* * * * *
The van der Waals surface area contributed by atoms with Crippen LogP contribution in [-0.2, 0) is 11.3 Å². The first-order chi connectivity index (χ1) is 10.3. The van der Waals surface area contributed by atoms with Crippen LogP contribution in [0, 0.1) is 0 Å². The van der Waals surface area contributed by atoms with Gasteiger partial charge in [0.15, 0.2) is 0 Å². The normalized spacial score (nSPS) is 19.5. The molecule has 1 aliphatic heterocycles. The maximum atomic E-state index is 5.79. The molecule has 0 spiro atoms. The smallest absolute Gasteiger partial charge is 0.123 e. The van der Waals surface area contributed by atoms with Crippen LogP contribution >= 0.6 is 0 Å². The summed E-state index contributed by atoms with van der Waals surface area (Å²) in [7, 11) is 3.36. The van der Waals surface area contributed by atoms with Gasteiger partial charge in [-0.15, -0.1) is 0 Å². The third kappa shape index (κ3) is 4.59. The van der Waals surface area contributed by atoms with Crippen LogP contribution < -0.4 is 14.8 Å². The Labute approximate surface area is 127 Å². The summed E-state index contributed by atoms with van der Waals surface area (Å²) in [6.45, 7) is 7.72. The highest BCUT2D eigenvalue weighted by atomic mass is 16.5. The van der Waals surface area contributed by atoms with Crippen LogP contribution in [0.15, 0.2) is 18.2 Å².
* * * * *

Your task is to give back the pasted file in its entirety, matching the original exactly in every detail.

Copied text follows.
The van der Waals surface area contributed by atoms with Crippen LogP contribution in [-0.2, 0) is 11.3 Å². The first-order chi connectivity index (χ1) is 10.3. The van der Waals surface area contributed by atoms with Crippen LogP contribution in [0, 0.1) is 0 Å². The van der Waals surface area contributed by atoms with Gasteiger partial charge in [0.15, 0.2) is 0 Å². The normalized spacial score (nSPS) is 19.5. The molecule has 1 aliphatic heterocycles. The maximum atomic E-state index is 5.79. The molecule has 0 spiro atoms. The smallest absolute Gasteiger partial charge is 0.123 e. The van der Waals surface area contributed by atoms with Crippen LogP contribution >= 0.6 is 0 Å². The summed E-state index contributed by atoms with van der Waals surface area (Å²) in [7, 11) is 3.36. The van der Waals surface area contributed by atoms with Gasteiger partial charge in [-0.15, -0.1) is 0 Å². The third kappa shape index (κ3) is 4.59. The van der Waals surface area contributed by atoms with Crippen LogP contribution < -0.4 is 14.8 Å². The Labute approximate surface area is 127 Å². The summed E-state index contributed by atoms with van der Waals surface area (Å²) in [6.45, 7) is 7.72. The highest BCUT2D eigenvalue weighted by atomic mass is 16.5. The van der Waals surface area contributed by atoms with Crippen LogP contribution in [0.15, 0.2) is 18.2 Å².